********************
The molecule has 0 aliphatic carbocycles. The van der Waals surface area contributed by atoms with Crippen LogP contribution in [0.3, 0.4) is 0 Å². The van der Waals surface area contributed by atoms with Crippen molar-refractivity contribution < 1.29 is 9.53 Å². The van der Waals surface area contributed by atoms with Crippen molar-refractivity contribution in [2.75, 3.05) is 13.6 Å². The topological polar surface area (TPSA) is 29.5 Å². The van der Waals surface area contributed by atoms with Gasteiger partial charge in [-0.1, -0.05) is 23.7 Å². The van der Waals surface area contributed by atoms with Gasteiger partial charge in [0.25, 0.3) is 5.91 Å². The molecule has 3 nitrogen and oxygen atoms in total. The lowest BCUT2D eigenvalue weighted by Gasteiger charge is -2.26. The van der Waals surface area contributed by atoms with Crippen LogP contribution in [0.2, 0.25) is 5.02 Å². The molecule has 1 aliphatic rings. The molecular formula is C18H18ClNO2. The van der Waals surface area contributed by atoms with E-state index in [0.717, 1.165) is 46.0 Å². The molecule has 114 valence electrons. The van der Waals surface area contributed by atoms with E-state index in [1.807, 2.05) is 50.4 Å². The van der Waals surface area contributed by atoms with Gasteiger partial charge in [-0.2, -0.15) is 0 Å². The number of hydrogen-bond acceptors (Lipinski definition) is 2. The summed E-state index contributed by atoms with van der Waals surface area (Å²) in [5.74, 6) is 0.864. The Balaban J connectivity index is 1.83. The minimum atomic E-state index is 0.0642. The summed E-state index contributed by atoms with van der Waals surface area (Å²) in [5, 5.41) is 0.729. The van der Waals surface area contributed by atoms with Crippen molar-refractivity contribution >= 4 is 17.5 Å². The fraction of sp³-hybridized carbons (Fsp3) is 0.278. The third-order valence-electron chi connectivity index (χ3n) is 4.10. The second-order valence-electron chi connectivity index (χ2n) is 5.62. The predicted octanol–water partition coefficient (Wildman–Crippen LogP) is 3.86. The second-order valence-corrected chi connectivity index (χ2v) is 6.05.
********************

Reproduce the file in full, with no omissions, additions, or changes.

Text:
The molecule has 0 aliphatic carbocycles. The van der Waals surface area contributed by atoms with Crippen LogP contribution in [0.3, 0.4) is 0 Å². The van der Waals surface area contributed by atoms with Crippen molar-refractivity contribution < 1.29 is 9.53 Å². The van der Waals surface area contributed by atoms with Crippen molar-refractivity contribution in [2.75, 3.05) is 13.6 Å². The topological polar surface area (TPSA) is 29.5 Å². The van der Waals surface area contributed by atoms with Gasteiger partial charge in [-0.1, -0.05) is 23.7 Å². The van der Waals surface area contributed by atoms with Gasteiger partial charge in [0.25, 0.3) is 5.91 Å². The molecule has 3 nitrogen and oxygen atoms in total. The lowest BCUT2D eigenvalue weighted by Gasteiger charge is -2.26. The van der Waals surface area contributed by atoms with Crippen LogP contribution in [0.2, 0.25) is 5.02 Å². The molecule has 1 aliphatic rings. The molecular formula is C18H18ClNO2. The van der Waals surface area contributed by atoms with E-state index in [0.717, 1.165) is 46.0 Å². The molecule has 114 valence electrons. The van der Waals surface area contributed by atoms with E-state index in [1.807, 2.05) is 50.4 Å². The van der Waals surface area contributed by atoms with Gasteiger partial charge in [-0.2, -0.15) is 0 Å². The number of hydrogen-bond acceptors (Lipinski definition) is 2. The summed E-state index contributed by atoms with van der Waals surface area (Å²) in [5.74, 6) is 0.864. The Balaban J connectivity index is 1.83. The minimum atomic E-state index is 0.0642. The summed E-state index contributed by atoms with van der Waals surface area (Å²) in [5, 5.41) is 0.729. The van der Waals surface area contributed by atoms with Crippen molar-refractivity contribution >= 4 is 17.5 Å². The fraction of sp³-hybridized carbons (Fsp3) is 0.278. The third-order valence-electron chi connectivity index (χ3n) is 4.10. The second-order valence-electron chi connectivity index (χ2n) is 5.62. The predicted octanol–water partition coefficient (Wildman–Crippen LogP) is 3.86. The second-order valence-corrected chi connectivity index (χ2v) is 6.05.